This is only partly true and is caused by many people being unaware that CFLs come in a variety of colours and therefore picked the wrong ones for the task. This is understandable as incandescent lamps only come in one colour, which is between 2700 - 3000 Kelvin.

The Kelvin temperature of a lamp refers to the colour of the light it emits, and is a comparison to natural outdoor light. For example, sunlight in the middle of a clear day is about 6500 degrees Kelvin.

In the table below we show the most common types of lighting, both natural and man made. In general warm-white creates a cosy, inviting ambience; while cool-white or daylight creates a stimulating ambience suitable for work or active pursuits.


Color temperature
Kelvin (K)
Suitable use
Being romantic
Reading & relaxing
'Warm white'
Reading & relaxing
'Cool white'
Kitchen & where detail needed
Office, shops, workshops
Running from werewolves
Day light, sun and clear sky
Being active outdoors


In regards to overall light quality, in a 2007 consumer test of seven brands of CFL by Popular Mechanics magazine they found that all of the CFLs produced a better quality of light than the incandescent lighting tested. www.popularmechanics.com/home_journal/home_improvement/4215199.html?page=2
In short, pick the right colour CFL for the job by looking at the packet for the Kelvin number or light description, buy a quality brand and you will be happy.

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Myth 6


This is becoming one of the great urban myths and is WRONG. In fact to have a chance of making this myth possible you would have to break a globe daily in every room of your house. This would be a very expensive way of poisoning yourself !

CFLs do contain tiny amounts of mercury, up to 5 mg (5 one-thousandths of a gram) or about the same amount that would cover the tip of a ballpoint pen. This mercury is sealed inside the bulb and is essential for it to work.

To give you a comparison ordinary fluorescent tubes in current use contain approximately 15 mg of mercury per tube. These have been used safely in offices, shops, schools and other buildings around the world for over 50 years.

High quality bulbs tend to contain lower levels of mercury than some of the cheaper less reliable brands.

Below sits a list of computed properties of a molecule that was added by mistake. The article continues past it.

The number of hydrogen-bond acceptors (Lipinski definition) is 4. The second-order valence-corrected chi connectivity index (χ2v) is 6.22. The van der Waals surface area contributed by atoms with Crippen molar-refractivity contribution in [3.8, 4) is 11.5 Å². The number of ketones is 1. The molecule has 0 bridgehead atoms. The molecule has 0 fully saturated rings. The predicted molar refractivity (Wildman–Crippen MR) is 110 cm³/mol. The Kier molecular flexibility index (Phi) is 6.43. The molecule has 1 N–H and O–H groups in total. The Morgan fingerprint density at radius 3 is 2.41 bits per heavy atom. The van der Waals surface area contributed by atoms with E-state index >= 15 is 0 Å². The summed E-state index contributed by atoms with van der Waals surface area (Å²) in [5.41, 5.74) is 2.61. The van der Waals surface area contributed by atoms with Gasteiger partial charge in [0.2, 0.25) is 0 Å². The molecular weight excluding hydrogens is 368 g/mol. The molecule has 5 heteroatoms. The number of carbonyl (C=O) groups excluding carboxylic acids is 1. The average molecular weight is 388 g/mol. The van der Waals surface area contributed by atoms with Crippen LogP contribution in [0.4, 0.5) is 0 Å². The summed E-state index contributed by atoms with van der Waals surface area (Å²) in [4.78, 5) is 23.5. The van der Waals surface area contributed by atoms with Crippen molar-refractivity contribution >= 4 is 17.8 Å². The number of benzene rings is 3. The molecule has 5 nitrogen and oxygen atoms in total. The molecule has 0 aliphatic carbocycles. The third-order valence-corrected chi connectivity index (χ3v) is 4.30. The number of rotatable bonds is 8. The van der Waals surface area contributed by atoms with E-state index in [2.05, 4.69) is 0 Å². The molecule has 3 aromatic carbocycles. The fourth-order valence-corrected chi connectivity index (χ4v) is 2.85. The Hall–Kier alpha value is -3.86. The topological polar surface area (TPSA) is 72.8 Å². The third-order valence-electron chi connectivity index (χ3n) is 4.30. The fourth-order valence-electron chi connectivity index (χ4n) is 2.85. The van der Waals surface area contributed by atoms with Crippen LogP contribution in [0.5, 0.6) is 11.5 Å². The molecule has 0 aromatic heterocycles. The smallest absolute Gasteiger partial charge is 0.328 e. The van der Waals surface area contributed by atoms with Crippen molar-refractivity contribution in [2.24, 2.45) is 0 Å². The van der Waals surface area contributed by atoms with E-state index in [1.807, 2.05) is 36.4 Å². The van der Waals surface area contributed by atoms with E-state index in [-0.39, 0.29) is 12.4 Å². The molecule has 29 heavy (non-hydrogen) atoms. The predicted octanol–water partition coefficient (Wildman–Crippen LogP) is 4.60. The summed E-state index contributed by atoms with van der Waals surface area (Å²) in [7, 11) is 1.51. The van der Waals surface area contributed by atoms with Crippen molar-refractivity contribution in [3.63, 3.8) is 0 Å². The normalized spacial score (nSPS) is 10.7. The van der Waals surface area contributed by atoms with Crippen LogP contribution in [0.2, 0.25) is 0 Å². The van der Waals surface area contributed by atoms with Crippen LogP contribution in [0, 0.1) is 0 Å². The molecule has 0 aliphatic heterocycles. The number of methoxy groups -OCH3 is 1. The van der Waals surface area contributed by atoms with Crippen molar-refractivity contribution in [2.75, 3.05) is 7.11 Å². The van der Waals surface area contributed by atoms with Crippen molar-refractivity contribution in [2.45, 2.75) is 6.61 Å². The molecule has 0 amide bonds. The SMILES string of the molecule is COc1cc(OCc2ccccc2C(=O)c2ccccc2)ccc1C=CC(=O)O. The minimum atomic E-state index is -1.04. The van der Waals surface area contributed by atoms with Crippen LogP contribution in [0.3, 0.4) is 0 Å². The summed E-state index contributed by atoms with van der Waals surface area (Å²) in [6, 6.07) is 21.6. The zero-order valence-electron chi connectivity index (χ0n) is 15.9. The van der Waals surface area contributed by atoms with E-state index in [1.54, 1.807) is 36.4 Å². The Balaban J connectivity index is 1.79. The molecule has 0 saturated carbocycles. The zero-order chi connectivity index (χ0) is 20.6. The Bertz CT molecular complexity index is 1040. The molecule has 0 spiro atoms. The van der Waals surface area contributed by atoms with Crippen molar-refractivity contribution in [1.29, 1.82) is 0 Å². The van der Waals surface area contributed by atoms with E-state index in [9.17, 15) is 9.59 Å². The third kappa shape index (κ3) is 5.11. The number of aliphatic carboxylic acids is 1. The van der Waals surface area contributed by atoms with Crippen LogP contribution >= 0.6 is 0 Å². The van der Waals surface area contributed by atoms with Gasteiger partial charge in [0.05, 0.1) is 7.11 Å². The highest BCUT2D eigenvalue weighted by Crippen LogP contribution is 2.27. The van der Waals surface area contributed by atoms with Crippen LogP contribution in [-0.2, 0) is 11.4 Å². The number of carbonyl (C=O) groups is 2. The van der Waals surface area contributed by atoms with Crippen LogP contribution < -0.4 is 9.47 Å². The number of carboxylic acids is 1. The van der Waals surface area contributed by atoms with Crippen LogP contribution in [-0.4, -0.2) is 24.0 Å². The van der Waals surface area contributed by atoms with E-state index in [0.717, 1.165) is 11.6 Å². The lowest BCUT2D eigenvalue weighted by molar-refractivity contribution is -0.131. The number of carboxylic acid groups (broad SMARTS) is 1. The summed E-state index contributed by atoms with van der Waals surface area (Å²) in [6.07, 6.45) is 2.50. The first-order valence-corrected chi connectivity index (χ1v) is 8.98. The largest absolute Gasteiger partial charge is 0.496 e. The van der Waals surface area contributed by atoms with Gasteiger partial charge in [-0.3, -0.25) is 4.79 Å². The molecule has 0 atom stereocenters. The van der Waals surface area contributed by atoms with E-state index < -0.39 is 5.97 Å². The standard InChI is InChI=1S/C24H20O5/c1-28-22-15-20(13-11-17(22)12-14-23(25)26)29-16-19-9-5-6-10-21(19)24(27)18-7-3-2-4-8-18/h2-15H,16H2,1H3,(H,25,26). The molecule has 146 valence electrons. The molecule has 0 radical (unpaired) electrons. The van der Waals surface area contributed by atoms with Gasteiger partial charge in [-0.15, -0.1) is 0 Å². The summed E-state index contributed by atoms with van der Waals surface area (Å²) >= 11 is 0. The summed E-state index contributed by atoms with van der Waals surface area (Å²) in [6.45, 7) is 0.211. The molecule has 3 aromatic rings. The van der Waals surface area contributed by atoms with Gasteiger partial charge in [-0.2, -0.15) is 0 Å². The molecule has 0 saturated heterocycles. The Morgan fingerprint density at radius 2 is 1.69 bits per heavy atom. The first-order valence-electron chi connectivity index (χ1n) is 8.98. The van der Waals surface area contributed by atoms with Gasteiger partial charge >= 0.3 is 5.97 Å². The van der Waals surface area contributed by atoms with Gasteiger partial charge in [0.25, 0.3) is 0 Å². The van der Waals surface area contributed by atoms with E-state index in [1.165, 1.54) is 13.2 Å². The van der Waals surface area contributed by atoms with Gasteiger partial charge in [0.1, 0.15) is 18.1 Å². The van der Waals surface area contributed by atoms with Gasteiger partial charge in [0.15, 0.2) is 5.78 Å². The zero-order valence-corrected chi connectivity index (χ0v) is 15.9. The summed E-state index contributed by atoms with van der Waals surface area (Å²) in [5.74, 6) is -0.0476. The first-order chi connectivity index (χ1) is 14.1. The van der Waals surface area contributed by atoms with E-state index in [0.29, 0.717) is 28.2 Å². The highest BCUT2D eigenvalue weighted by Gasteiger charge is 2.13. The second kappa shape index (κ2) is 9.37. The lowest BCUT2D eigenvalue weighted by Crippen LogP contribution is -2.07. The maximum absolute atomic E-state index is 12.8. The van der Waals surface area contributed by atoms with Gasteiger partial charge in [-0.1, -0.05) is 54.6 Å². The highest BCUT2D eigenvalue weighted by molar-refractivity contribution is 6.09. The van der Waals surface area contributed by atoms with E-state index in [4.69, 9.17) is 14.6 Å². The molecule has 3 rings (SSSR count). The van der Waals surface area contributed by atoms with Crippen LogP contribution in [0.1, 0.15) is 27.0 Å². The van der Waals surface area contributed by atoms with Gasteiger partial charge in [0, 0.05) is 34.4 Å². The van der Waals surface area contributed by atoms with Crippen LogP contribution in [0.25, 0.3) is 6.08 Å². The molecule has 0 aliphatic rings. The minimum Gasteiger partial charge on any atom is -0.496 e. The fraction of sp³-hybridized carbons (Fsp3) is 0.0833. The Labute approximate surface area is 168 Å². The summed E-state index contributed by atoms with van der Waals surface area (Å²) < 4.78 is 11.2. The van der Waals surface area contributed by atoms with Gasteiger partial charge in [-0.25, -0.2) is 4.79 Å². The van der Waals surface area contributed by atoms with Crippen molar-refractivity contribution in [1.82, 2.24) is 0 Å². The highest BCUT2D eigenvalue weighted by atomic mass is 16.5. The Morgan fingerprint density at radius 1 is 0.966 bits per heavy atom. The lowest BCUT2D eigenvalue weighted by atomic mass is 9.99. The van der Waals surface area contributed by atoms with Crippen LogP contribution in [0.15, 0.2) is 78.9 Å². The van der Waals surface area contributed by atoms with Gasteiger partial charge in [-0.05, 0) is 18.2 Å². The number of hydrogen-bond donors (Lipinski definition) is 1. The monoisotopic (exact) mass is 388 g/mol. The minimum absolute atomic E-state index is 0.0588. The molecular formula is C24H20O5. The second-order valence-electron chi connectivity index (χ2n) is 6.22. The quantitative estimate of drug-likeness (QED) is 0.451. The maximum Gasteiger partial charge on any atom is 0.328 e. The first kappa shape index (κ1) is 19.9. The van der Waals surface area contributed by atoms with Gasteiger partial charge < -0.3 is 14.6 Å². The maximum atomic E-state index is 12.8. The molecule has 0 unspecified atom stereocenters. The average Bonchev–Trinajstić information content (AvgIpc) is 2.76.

Bulbs do on occasions break but it is important that you understand that the risk is very, very low. We know of some press articles that have blown the issue of mercury out of all proportions simply because they failed to think the issue through.

Obviously you will be cleaning up a broken globe once in a blue moon. As an example, from the personal experience of the author he has broken two globes over almost 20 years of CFL use in his home. This is more than partly due to the more robust nature of CFLs as he has certainly dropped them quite a few times.

If you follow the procedure below any exposure in reality will be very low and well within standards set by our National Occupational Health and Safety Commission for workplace exposure i.e. as if you are working with mercury and exposed 8 hours per day as part of your job.

  1. Open the windows and leave the room to ventilate for 30 minutes.
  2. Use rubber gloves to pick up all the pieces and put it into a thick plastic bag - double bag if necessary. Do not use a vacuum cleaner
  3. Wipe the area clean with damp paper towels or disposable wet wipes.
  4. Place the paper towel, gloves and any other waste in with the CFL pieces, seal it and dispose of in the waste bin outside

and remember CFL lighting has been used safely around the world for 25 years.

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Myth 7


It is so important that we all care for our environment. By switching to CFLs you will actually prevent much more toxic mercury from being released into the air from coal fired power plants than is contained in the bulbs themselves.

The chart below, from the US EPA, shows that even if the CFL is put into landfill at the end of its life there will be 70% less mercury entering the environment when compared to emissions related to usage of a comparable incandescent.



Source - USA EPA & US Dept of Energy www.energystar.gov/cfls



Ideally, it would be best to prevent CFLs from going to landfill by recycling them. Some recycling facilities already exist and industry and the government are working on a broader recycling scheme.

To find out if you have a local CFL recycling facility call the National Recycling Hotline on 1300 733 712 or go to www.environment.gov.au/settlements/waste/lamp-mercury.html or visit www.recyclingnearyou.com.au.

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All information presented in this site should be used as a guide only.
7 Myths is brought to you with the assistance of Planet Ark by Philips. All Rights Reserved.